The total length of journeys has increased steadily during the pandemic. In 2019 the TPEB journey averaged 7.4 days. That climbed to 10.0 days in 2020, likely, in part, because of a dip in available plane capacity.

Global airfreight capacity dropped by 42.0% in April 2020 versus April 2019 according to IATA data. While it has since largely recovered, it is still 4.7% below the same period of 2019 as of December 2021. The recovery in availability should mean more capacity and lower shipping times. However, the TPEB ATI averaged 15.7 days in Q1’22 and has dipped to 13.8 days as of March 6, suggesting other factors are still driving higher shipping times.

There is a significant difference in timing by route that has emerged during the pandemic. In 2019, on average, the FEWB route averaged 7.0 days while the TPEB averaged 7.4 days. The gap has widened steadily in both absolute and percentage terms, with the latest ATI for TPEB standing at 13.8 days and FEWB at 10.4 days as of March 6, 2022.

The impact of elevated demand and COVID-19 related network disruptions have affected ocean freight more than airfreight in proportional terms. As of March 6, the Flexport Ocean Timeliness Indicator for TPEB routes, averaged over a four-week period, stood at 213% of its January 2020 level. The ATI over the same period stood at 164% of its January 2020 level.

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The two measures have seen different, mode-specific challenges throughout the past two years, as shown in the chart above. Both have nonetheless shown evidence of having peaked in mid-January 2022, although seasonality may play a part in that (see below).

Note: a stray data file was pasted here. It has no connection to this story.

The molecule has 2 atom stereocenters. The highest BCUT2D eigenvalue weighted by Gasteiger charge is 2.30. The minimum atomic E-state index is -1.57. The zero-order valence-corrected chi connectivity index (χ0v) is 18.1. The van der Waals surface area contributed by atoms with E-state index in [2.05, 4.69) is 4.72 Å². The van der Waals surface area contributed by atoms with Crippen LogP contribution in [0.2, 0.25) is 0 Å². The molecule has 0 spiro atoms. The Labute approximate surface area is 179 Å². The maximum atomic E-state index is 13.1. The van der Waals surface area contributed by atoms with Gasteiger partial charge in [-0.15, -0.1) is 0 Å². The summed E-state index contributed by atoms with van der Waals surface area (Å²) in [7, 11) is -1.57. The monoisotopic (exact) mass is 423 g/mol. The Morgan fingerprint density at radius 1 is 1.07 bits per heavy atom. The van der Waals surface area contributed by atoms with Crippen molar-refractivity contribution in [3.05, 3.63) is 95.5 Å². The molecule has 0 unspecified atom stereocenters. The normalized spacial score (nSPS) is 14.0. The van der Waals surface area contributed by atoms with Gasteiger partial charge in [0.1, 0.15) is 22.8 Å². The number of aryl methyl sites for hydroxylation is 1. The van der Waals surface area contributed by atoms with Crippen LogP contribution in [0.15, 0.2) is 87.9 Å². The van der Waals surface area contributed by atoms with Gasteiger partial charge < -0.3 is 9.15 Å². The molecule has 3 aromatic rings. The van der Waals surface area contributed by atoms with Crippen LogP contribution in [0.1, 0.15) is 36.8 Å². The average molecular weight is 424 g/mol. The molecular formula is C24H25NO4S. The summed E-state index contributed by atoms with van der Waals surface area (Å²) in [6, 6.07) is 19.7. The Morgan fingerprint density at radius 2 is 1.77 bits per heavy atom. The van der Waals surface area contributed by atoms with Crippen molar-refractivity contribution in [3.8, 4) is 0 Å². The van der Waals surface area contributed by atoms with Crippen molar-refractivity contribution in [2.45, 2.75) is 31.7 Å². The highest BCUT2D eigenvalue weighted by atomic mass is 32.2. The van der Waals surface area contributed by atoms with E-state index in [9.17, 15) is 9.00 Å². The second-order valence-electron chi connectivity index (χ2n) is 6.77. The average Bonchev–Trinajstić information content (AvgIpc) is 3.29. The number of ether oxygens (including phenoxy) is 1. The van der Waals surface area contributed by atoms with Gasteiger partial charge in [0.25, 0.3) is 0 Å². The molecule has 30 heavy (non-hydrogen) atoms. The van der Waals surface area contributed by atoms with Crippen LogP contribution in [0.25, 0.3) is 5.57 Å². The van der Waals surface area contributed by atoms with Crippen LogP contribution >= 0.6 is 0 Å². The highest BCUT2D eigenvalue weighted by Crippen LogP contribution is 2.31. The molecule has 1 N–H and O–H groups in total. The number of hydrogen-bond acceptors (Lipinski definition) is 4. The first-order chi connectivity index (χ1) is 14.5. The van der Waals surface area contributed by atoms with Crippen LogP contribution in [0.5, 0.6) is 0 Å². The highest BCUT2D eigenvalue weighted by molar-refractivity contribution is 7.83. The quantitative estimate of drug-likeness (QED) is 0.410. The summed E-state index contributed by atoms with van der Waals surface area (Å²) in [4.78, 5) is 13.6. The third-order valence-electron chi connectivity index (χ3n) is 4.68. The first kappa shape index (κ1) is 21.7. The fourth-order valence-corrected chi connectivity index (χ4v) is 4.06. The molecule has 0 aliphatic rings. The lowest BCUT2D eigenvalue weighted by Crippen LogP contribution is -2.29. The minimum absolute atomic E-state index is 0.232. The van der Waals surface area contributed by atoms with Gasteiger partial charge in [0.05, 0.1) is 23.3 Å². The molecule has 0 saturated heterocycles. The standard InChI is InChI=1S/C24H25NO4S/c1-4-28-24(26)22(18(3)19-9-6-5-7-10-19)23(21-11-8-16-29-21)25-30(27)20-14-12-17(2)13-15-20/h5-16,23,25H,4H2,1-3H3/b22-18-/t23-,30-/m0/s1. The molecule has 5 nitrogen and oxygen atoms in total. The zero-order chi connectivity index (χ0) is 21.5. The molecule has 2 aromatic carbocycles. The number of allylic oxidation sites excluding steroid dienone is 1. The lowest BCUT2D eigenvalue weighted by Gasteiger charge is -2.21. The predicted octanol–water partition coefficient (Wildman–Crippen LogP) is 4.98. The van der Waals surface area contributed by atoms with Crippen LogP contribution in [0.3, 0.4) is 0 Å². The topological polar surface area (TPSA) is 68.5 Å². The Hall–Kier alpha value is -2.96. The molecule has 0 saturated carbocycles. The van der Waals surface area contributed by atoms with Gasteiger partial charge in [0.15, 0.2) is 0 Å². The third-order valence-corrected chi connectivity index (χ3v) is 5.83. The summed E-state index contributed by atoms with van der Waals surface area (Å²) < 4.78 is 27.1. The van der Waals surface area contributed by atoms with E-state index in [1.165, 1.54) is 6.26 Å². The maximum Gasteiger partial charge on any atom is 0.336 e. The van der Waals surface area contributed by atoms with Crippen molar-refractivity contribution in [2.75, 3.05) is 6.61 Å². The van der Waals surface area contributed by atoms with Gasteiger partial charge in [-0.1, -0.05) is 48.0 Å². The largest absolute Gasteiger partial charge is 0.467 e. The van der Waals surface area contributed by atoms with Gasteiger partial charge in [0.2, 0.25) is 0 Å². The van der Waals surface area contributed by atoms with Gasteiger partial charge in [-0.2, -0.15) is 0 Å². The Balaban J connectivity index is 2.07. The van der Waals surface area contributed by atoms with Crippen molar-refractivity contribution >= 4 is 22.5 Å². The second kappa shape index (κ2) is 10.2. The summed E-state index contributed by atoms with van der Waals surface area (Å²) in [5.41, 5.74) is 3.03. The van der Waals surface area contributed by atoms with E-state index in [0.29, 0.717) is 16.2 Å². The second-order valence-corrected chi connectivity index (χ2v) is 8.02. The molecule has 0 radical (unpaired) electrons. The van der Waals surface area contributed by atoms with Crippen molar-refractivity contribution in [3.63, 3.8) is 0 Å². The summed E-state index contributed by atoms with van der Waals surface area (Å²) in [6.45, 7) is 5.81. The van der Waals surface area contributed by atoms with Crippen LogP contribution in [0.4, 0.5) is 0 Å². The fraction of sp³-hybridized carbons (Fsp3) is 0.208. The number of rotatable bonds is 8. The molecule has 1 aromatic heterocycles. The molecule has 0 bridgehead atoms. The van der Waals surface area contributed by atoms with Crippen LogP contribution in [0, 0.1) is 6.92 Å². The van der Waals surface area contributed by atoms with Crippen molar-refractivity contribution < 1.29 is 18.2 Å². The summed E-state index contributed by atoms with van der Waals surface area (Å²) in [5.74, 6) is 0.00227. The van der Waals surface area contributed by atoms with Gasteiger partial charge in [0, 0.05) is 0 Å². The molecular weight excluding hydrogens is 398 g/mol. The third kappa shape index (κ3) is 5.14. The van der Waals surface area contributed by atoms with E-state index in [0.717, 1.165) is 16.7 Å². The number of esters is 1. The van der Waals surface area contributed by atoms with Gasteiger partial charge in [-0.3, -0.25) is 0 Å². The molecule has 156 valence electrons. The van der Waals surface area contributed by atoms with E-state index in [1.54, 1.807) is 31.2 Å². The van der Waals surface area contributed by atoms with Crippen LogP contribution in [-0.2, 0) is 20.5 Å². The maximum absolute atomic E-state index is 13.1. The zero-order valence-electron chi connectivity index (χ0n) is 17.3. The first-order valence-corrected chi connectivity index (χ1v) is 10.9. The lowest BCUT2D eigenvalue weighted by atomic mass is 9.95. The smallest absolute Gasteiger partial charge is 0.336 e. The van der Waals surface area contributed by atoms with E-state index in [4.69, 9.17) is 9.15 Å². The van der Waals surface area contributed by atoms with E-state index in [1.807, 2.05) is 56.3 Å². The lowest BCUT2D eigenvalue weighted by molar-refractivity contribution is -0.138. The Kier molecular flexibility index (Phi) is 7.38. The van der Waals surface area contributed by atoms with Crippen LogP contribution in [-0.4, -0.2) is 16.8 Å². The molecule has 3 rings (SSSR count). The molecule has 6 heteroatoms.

The conflict in Ukraine has caused significant disruptions to global air routes, as discussed in Flexport research. Yet, the additional flight times and potential - but not certain - disruption to other parts of the air transit process may take a few weeks to show in the indicator.

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Finally, there is a degree of seasonality to the data, as shown in Figure 3, where each year’s data is rebased to 100 as of week five. A peak around Weeks six to 10 of the year corresponds to the market closures and reopening associated with the Lunar New Year.

Notably, that has not occurred in 2022, perhaps indicating that facilities have stayed open to deal with the backlog. In general, such seasonal movements pose the challenge of differentiating between new trends and expected developments for a given time of year.

A dip at around week 45 corresponds to the Golden Week holiday. While not as big a holiday as Lunar New Year it nonetheless disrupts the airfreight network in China. Finally, an upturn late in the year indicates the pre-holiday shipping rush as well as the launch of major new consumer electronics products including mobile phones and videogame consoles.

Need More?
Flexport does not post the data underlying the ATI. We make it available to the media for the limited purpose of creating graphics for publication. For others, please inquire at

Disclaimer: The contents of this report are made available for informational purposes only and should not be relied upon for any legal, business, or financial decisions. Flexport does not guarantee, represent, or warrant any of the contents of this report because they are based on our current beliefs, expectations, and assumptions, about which there can be no assurance due to various anticipated and unanticipated events that may occur. This report has been prepared to the best of our knowledge and research; however, the information presented herein may not reflect the most current regulatory or industry developments. Neither Flexport nor its advisors or affiliates shall be liable for any losses that arise in any way due to the reliance on the contents contained in this report.

About the Author

Chris Rogers
Chris Rogers

Supply Chain Economist

March 7, 2022